Caribbean

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    From the Castros to Cuba’s new president Miguel Díaz-Canel: continuity or change?

From the Castros to Cuba’s new president Miguel Díaz-Canel: continuity or change?

Miguel Díaz-Canel’s presidency is likely to represent a continuation of the “negotiative process” that has allowed government and society alike to adapt to evolving challenges ever since 1959, write Emily J. Kirk (Dalhousie University) and Isabel Story (University of Nottingham).

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    Fifty years after the controversial May ’67 trial, France continues to criminalise activists in Guadeloupe

Fifty years after the controversial May ’67 trial, France continues to criminalise activists in Guadeloupe

Recent attempts to criminalise trade unionists involved in the 2009 French Caribbean general strike recall the trial of independence activists following the May ’67 Pointe-à-Pitre massacre in Guadeloupe, writes Grace Carrington (LSE Department of International History).

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    Banking on a ‘shithole’: US-led racial capitalism in Haiti began long before Trump

Banking on a ‘shithole’: US-led racial capitalism in Haiti began long before Trump

City Bank’s history in Haiti shows how racial ideology and economic policy have long coalesced to justify colonisation in Latin America and the Caribbean, writes Peter James Hudson (University of California, Los Angeles).

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    The implications of a divisive Summit of the Americas in Lima

The implications of a divisive Summit of the Americas in Lima

The 8th Summit of the Americas in Lima, Peru, will be divisive, potentially leaving Latin America and the Caribbean in leaderless disarray just when changing international relationships require unity and a common identity, writes David Jessop (Caribbean Council).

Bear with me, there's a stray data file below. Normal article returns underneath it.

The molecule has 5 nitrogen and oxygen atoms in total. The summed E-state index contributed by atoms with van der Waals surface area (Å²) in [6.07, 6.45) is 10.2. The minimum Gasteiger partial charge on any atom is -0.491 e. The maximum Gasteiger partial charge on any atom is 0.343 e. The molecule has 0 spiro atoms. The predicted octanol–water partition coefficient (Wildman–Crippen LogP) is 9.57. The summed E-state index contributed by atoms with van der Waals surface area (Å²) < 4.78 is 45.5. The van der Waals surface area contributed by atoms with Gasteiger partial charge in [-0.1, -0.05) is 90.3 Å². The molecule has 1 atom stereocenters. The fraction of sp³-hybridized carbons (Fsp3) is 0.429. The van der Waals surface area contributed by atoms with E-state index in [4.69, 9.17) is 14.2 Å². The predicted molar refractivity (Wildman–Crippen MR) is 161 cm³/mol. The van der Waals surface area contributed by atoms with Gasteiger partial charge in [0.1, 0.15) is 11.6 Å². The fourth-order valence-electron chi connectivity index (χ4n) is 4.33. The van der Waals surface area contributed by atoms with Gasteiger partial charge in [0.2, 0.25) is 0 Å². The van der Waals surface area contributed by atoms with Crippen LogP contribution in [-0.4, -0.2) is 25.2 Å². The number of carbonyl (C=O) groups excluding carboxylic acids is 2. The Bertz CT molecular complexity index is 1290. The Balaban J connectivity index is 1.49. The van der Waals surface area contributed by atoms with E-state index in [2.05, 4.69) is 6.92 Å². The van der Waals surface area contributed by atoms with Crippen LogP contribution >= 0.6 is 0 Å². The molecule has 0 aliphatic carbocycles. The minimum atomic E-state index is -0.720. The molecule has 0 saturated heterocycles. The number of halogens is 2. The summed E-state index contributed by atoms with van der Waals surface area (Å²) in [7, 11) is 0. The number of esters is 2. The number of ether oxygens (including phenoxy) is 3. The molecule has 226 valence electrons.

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    The only thing keeping Venezuela’s Maduro in power is the opposition

The only thing keeping Venezuela’s Maduro in power is the opposition

If Venezuela’s opposition really wants to remove Nicolas Maduro, it must unite behind renegade candidate Henri Falcon, writes Asa Cusack (LSE Latin America and Caribbean Centre). • n.b. republished courtesy of Al Jazeera; Creative Commons licence does not apply

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    Colombia elections 2018: the perils of polarisation for a precarious peace

Colombia elections 2018: the perils of polarisation for a precarious peace

As Colombia enters its most important electoral cycle in recent history, right-wing proposals for renewed militarisation are gaining ground on support for the peace process, while the left remains highly divided. In these extreme conditions, there exists a real danger that the peace process could be reversed, writes Tobias Franz (Universidad de los Andes, Bogotá).

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    Colombia must rethink the role of truth commissions to secure the rights of victims of conflict

Colombia must rethink the role of truth commissions to secure the rights of victims of conflict

Colombia’s Truth Commission must break away from dominant ideas of ‘turning the page’ through a ritual of purification. It needs instead to adopt a transformative approach to transitional justice, truth commissions, and collective memory, as well as creating a broad-based ‘National Dialogue for Truth’ that goes beyond regulating the Commission and involves society as a whole, writes Diana Gómez (Universidad de los Andes).

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    ¿Las reparaciones están transformando la vida de las mujeres colombianas? Dinámicas de género de la Ley de Víctimas

¿Las reparaciones están transformando la vida de las mujeres colombianas? Dinámicas de género de la Ley de Víctimas

En lugar de tratar a las mujeres como dependientes o inferiores, las reparaciones podrían reforzar la construcción de ciudadanía con perspectiva de género en el largo plazo. Hace falta cambiar su enfoque, escribe Sanne Weber (University of Birmingham).

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    US encouragement of a military coup in Venezuela is dangerous for both countries

US encouragement of a military coup in Venezuela is dangerous for both countries

Publicly condoning military action and using economic sanctions to provoke it will only exacerbate Venezuelan suffering and further damage the tattered reputation of the US on democracy and human-rights issues in the Western Hemisphere, writes Timothy M. Gill (University of North Carolina, Wilmington).

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    Femicide in Ciudad Juárez is enabled by the regulation of gender, justice, and production in Mexico

Femicide in Ciudad Juárez is enabled by the regulation of gender, justice, and production in Mexico

Ciudad Juárez operates as a necropolis where femicide legislation coexists with reductionist and patriarchal approaches to gender violence. The victims of killings and disappearances are presented as prostitutes, and those who investigate are seen to be staining the city’s good name. Mexico’s lax justice system and the free-trade zones of the maquiladora industry provide the enabling context, writes María Encarnación López (London Metropolitan University).